You see the term “Black and White Morality” a lot in fantasy. Especially High Fantasy. There are forces for good and forces for evil painted clear across two factions. This isn’t a bad concept, just a predictable one. There’s something about two forces clashing. It breathes life into a conflict. Not that good army versus evil army is the only way. Often good is a piddle force against an unstoppable empire. Sometimes evil is a tiny inconsequential threat that develops into a severe one.
The question I tend to ask in this situation… is what defines someone as evil? Let’s talk about Star Wars. Sure the rebels were fighting for galactic freedom and such… but why exactly were they the designated good guys? Is it because they got the ‘good’ stamp of approval from the Jedi?
Try to imagine the mythos of Star Wars if the Sith had sided with the Rebellion and the Jedi sat at the core of the Benevolent Galactic Empire. Jedi teachings are somewhat oppressive. If you look at it from a Jedi and Sith standpoint the Jedi are all about suppressing your emotions and being a calm calculating machine of a person. From a writing standpoint I think it would be interesting to write the Sith as protagonists. Ones that embrace freedoms. Then again I haven’t read too many star wars novels. It might very well exist. If it does point me to it. I’d love to read it.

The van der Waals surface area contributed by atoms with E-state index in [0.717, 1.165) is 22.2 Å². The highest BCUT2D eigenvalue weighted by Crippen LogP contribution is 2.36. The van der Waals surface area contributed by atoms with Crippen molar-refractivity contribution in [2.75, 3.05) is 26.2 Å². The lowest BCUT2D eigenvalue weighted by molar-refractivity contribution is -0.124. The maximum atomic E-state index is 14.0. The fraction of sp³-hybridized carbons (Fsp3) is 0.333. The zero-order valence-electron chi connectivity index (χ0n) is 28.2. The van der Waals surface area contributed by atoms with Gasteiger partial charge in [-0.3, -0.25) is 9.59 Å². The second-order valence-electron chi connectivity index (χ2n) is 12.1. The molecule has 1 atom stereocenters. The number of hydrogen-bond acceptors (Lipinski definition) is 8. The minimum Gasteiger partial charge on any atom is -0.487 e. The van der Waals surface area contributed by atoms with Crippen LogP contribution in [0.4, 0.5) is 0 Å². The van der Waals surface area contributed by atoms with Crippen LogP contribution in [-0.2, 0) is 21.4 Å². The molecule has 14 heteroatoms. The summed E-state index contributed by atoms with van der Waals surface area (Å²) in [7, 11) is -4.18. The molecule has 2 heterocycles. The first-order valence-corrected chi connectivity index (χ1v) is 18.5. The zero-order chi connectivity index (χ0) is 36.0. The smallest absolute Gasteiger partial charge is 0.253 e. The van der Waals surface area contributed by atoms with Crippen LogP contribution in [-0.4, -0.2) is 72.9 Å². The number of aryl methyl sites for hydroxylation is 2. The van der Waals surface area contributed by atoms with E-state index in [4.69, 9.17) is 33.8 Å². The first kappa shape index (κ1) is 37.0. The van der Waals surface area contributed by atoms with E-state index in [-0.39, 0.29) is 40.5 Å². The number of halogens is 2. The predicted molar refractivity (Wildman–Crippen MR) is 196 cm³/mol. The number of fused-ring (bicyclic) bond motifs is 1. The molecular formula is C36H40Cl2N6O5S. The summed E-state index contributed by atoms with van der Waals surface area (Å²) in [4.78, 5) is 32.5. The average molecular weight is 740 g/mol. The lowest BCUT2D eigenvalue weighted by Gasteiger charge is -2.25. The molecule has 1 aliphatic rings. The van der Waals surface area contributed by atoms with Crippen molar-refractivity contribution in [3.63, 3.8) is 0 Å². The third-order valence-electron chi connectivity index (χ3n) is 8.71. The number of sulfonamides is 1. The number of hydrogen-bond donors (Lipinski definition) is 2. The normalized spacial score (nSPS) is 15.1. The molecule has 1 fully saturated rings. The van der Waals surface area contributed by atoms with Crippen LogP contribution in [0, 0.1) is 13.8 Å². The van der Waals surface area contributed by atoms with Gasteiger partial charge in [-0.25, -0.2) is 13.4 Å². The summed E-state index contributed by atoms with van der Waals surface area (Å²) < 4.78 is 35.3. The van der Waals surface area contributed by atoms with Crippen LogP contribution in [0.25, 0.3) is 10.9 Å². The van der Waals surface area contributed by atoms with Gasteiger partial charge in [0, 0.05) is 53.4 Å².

Things look so much better in grey. When both sides have tangible reasons to accomplish their goals and there is a clear split between rational results that is when I get into a story. I like sing the designated protagonists fail, suffer losses, and find out that their reasons are wrong. Growth and adjustment is amazing character development tools.
My recent published short story Wind and Sky, I try to embrace that. The Nation of the Wind is a rough around the edges gritty industrial giant. They live in harsh climates of the desert, stifling hot days and freezing cold nights. The Kingdom of Sky by contrast use high technology and live in a near perfect biome that stays temperate and comfortable at all hours.
Hopefully you’ve read enough fiction to know utopias are rarely ever perfect. Where there is abundant peace, there usually exists crippling oppression. A nation of freedoms must struggle with violence and disorder. This is the very reason why balance is often so important.
This duality is something I am working hard to capture in Dimanagul. Ideally I’d love to have people think the antagonists are as right as the protagonists. Their approach and execution being ‘right’ or ‘wrong’ is something that is in the eyes of the beholder. Just how I like it.